• Clock Roaches: The Dahaka is a guardian of time that hunts the Prince in order to restore time to its original flow. It's implied that whenever someone changes the past, a Dahaka shows up to deal with it. The first one was created when the Prince tampered with time, and a second comes up to deal with his second attempt to fix his own mistake in the game. If you get the Golden Ending, you kill the Dahaka, and the Empress of Time sails away with you. Thus the Sands of Time are not created in the past. (They get created when the Empress is killed.)
  • Complexity Addiction/Bond Villain Stupidity: The Empress employs several round-about measures to kill the Prince: she sends Shahdee after him, curses one of his swords (supposedly), forces him to solve puzzles in two towers laden with deadly traps and mooks, and all the while hopes the Dahaka will finish him off if he doesn't die on his own. When all this (predictably) fails, the Empress goes one-on-one in a sword and sorcery duel and naturally does not emerge the victor. Depending on the ending, she dies twice.
  • Covers Always Lie: The cover art as well as some promotional artwork show the Prince wielding the Eagle Sword and the Lion Sword together. This is not actually possible in-game since both are primary weapons and the former is lost after the prologue while the latter is obtained about halfway through the game, but is broken and discarded after dealing the final blow against Kaileena. Despite this the Lion sword has a second entry in the weapons file (never used in the final game) as a secondary weapon, and some beta in-game screenshots show the Prince holding both Lion and Eagle sword at the same time, indicating that originally was possible to hold them both.
  • Crucified Hero Shot: In her brief appearance, Farah is shown captured and tied to a crucifix.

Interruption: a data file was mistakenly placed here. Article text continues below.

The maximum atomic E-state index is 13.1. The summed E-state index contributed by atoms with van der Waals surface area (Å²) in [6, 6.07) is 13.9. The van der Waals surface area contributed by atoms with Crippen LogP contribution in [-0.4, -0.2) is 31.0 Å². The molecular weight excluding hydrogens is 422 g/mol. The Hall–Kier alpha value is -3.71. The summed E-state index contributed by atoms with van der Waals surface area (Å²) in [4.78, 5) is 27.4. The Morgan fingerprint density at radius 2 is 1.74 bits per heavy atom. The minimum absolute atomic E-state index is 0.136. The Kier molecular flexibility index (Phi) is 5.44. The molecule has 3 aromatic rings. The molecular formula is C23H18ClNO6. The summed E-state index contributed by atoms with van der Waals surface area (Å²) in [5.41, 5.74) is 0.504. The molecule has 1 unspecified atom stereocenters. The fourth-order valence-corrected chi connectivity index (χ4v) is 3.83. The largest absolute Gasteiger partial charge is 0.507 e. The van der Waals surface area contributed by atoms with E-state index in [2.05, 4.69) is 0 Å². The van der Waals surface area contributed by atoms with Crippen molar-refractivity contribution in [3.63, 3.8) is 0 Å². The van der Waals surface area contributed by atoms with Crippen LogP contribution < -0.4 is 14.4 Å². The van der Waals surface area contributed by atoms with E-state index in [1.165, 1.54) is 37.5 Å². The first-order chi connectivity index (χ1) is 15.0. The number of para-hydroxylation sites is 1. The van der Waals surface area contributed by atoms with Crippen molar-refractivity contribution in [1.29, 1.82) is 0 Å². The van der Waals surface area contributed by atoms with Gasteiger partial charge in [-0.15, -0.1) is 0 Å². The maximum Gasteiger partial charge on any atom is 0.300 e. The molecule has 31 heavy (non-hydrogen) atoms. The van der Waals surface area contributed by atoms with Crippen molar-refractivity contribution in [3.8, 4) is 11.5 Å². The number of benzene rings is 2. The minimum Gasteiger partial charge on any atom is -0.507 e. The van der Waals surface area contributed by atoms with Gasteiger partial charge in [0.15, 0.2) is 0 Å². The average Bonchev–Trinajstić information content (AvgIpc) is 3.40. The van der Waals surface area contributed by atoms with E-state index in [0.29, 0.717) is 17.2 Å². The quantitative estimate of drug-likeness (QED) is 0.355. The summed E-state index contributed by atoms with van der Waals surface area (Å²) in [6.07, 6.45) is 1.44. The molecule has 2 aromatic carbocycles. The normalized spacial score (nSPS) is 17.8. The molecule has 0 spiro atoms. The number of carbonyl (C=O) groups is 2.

• Darker and Edgier: The developer intentionally made this game darker and more serious than its predecessor. This is actually the reason Jordan Mechner, the creator of the franchise, wanted no part in the development of this game; he hated the Prince's self-serving Face–Heel Turn.
  • Dark World: The present (your world) is this, with the castle in ruins and overgrown with vegetation. When you find the first time portal, you get to see the castle in its former glory, before some cataclysm befell it. Certain areas are only passable in the past, or in the present, requiring you to go back and forth between the two to make it to the throne room. And then you find that you are the cause of the catastrophe.
  • Deadly Upgrade: The Mask of the Wraith. Putting it on transforms the Prince into a shadowy creature, allowing him to exist at the same time as his past self and change his fate, and even regenerates the Sands of Time. This comes as the cost of perpetual health drain, and being unable to change back until the Prince's past self has died.
  • Death's Hourglass: Used subtly: outside the throne room, there is an hourglass that counts the time until the Empress will create the Sands of Time. However, as the Prince finds out to his dismay, the Empress dies to create the Sands, so the hourglass was counting down until the Empress's death.
  • Did You Just Punch Out Cthulhu?: The Prince kills the Dahaka in the good ending.
  • Dramatic Chase Opening: The Prince is running away from the Dahaka.
  • Dual-World Gameplay: The Island Of Time has to be explored in the past and present with decay changing pathways and accessibility and the characters present.
  • Early-Bird Cameo: The hooded figure in the final cutscene becomes very important in the third game, though he was replaced with The Other Darrin.
  • Escape Sequence: The Dahaka chases.
  • Fanservice: Of the Prince of Persia trilogy, is the game with the most.
  • Foreshadowing: When the Prince has his first face-to-face encounter with the Sand Wraith, the Wraith throws an axe at the Prince, which he barely manages to dodge. Astute players will hear the sound of it entering flesh, followed by metal clinking on the ground.
    • Technically, every instance of the Sand Wraith is foreshadowing.